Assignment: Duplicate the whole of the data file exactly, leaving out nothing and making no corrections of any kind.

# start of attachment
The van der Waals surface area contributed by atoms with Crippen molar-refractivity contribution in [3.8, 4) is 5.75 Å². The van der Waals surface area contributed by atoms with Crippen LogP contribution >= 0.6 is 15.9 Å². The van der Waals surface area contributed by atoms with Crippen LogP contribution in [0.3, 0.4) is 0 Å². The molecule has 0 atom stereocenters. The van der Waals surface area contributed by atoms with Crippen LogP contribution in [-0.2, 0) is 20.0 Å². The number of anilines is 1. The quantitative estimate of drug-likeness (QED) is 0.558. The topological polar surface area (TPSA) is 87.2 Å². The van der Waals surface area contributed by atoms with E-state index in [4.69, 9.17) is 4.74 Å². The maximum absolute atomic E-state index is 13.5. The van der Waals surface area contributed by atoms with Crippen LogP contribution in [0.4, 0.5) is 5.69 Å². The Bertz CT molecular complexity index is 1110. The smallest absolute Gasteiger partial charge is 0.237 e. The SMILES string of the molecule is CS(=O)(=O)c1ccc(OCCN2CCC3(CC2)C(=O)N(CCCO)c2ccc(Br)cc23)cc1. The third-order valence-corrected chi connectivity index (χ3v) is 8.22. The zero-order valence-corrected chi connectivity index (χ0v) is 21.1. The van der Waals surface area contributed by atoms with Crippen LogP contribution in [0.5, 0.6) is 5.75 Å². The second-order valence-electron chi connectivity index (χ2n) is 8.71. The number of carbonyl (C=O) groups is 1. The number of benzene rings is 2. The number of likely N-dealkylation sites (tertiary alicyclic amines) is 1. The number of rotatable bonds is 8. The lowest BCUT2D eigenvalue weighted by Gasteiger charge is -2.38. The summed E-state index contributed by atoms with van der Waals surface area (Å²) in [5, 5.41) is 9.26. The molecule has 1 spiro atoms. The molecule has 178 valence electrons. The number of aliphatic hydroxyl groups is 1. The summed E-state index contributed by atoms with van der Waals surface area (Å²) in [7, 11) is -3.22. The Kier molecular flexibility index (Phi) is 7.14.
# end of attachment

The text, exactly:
The van der Waals surface area contributed by atoms with Crippen molar-refractivity contribution in [3.8, 4) is 5.75 Å². The van der Waals surface area contributed by atoms with Crippen LogP contribution >= 0.6 is 15.9 Å². The van der Waals surface area contributed by atoms with Crippen LogP contribution in [0.3, 0.4) is 0 Å². The molecule has 0 atom stereocenters. The van der Waals surface area contributed by atoms with Crippen LogP contribution in [-0.2, 0) is 20.0 Å². The number of anilines is 1. The quantitative estimate of drug-likeness (QED) is 0.558. The topological polar surface area (TPSA) is 87.2 Å². The van der Waals surface area contributed by atoms with E-state index in [4.69, 9.17) is 4.74 Å². The maximum absolute atomic E-state index is 13.5. The van der Waals surface area contributed by atoms with Crippen LogP contribution in [0.4, 0.5) is 5.69 Å². The Bertz CT molecular complexity index is 1110. The smallest absolute Gasteiger partial charge is 0.237 e. The SMILES string of the molecule is CS(=O)(=O)c1ccc(OCCN2CCC3(CC2)C(=O)N(CCCO)c2ccc(Br)cc23)cc1. The third-order valence-corrected chi connectivity index (χ3v) is 8.22. The zero-order valence-corrected chi connectivity index (χ0v) is 21.1. The van der Waals surface area contributed by atoms with Crippen LogP contribution in [0.5, 0.6) is 5.75 Å². The second-order valence-electron chi connectivity index (χ2n) is 8.71. The number of carbonyl (C=O) groups is 1. The number of benzene rings is 2. The number of likely N-dealkylation sites (tertiary alicyclic amines) is 1. The number of rotatable bonds is 8. The lowest BCUT2D eigenvalue weighted by Gasteiger charge is -2.38. The summed E-state index contributed by atoms with van der Waals surface area (Å²) in [5, 5.41) is 9.26. The molecule has 1 spiro atoms. The molecule has 178 valence electrons. The number of aliphatic hydroxyl groups is 1. The summed E-state index contributed by atoms with van der Waals surface area (Å²) in [7, 11) is -3.22. The Kier molecular flexibility index (Phi) is 7.14.